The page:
In simultaneous enforcement actions against TransUnion and Equifax, the Consumer Financial Protection Bureau settled charges against the credit reporting agencies for, among other things, allegedly deceptive marketing practices involving proprietary “educational credit scores” that the agencies had advertised were used by lenders in making credit decisions. The actions strongly suggest a need for prescriptive disclosures for the marketing of educational credit scores. While the CFPB has in the past encouraged credit card issuers to provide the scores they actually use to consumers, those scores are distinct from educational credit scores often provided by non-lenders, such as third-party data aggregators. The CFPB’s actions against TransUnion and Equifax reinforce the agency’s continued focus on taking actions designed to help consumers understand the true value and utility of financial products and services, such as educational credit scores.
The agencies had been offering “educational credit scores” that were based upon proprietary models, namely the “Equifax Credit Score” marketed by Equifax and the “VantageScore” marketed by TransUnion. According to the orders, the agencies marketed these scores in a manner that allegedly suggested they were the same as the scores typically used by lenders for underwriting purposes. The CFPB, however, found that these marketing claims were deceptive because the agencies failed to properly disclose that the scores were “educational credit scores” rather than the often unique versions of the scores typically used by lenders. In addition, the Equifax consent order states that credit score models developed by the Fair Isaac Corporation (FICO) are “most often” used by lenders. While the orders don’t provide details of the evidence uncovered by the CFPB, we are aware of a number of lenders that at least consider proprietary credit scores other than FICO, including the VantageScore, as a component of their “custom” credit scoring models. Given this apparent inconsistency, we think it’s likely the CFPB’s issue was specific to the way these two agencies marketed their scores and the alleged lack of disclosure regarding the “educational” nature of those scores, rather than a broader concern regarding whether a credit score other than a FICO score can ever be marketed as being generally relied upon by creditors.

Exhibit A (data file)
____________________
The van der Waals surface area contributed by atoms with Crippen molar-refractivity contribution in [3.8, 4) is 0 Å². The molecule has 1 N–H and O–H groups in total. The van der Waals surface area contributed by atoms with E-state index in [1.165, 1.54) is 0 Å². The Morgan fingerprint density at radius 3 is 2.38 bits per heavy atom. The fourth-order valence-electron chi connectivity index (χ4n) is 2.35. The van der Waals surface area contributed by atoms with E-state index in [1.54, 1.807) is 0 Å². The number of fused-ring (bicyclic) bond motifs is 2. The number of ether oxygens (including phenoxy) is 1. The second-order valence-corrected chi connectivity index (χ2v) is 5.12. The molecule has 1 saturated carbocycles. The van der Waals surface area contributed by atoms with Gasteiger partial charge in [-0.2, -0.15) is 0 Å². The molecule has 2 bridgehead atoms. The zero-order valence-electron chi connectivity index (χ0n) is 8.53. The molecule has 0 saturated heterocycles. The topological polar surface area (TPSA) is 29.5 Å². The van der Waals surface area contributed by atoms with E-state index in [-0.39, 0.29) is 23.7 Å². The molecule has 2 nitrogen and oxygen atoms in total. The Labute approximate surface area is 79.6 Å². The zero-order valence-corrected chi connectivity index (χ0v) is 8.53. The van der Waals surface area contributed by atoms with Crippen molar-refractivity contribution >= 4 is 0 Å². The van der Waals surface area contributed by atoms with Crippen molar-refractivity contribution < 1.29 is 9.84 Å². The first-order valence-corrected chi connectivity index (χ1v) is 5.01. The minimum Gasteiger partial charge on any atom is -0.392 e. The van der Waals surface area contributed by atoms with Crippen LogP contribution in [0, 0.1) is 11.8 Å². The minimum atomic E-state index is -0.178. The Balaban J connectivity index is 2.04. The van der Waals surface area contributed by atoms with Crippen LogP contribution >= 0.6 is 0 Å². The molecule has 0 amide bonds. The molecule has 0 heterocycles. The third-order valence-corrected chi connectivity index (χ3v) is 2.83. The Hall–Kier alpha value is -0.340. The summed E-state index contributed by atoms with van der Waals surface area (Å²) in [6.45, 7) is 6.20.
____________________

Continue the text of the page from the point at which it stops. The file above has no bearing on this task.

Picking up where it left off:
The remedial aspects of the consent orders require the agencies to follow certain disclosure requirements, some quite prescriptive, for future sales of their respective educational credit scores. For example, both orders require the agencies to disclose or “substantially state” that their educational scores are not the same as those used by other lenders, and that lenders may use a variety of other scores. The orders also require the agencies to specifically use the label “What You Need to Know” in a font size that is double the size of the disclosures to which it applies. While these disclosure requirements apply only to the agencies, companies offering similar credit-score products could consider adhering to these standards, at least to track a framework that the CFPB now finds to useful to consumers.
While the Bureau has often targeted companies for the inadequacy of their disclosures, the remediation requirements imposed on TransUnion and Equifax, including those mentioned above, reveal the Bureau’s perspective on the marketing of educational credit scores. Moreover, the orders add to the growing compilation of UDAAP enforcement actions that inform the standards under the Consumer Financial Protection Act of 2010 bearing on the marketing of consumer financial products and services.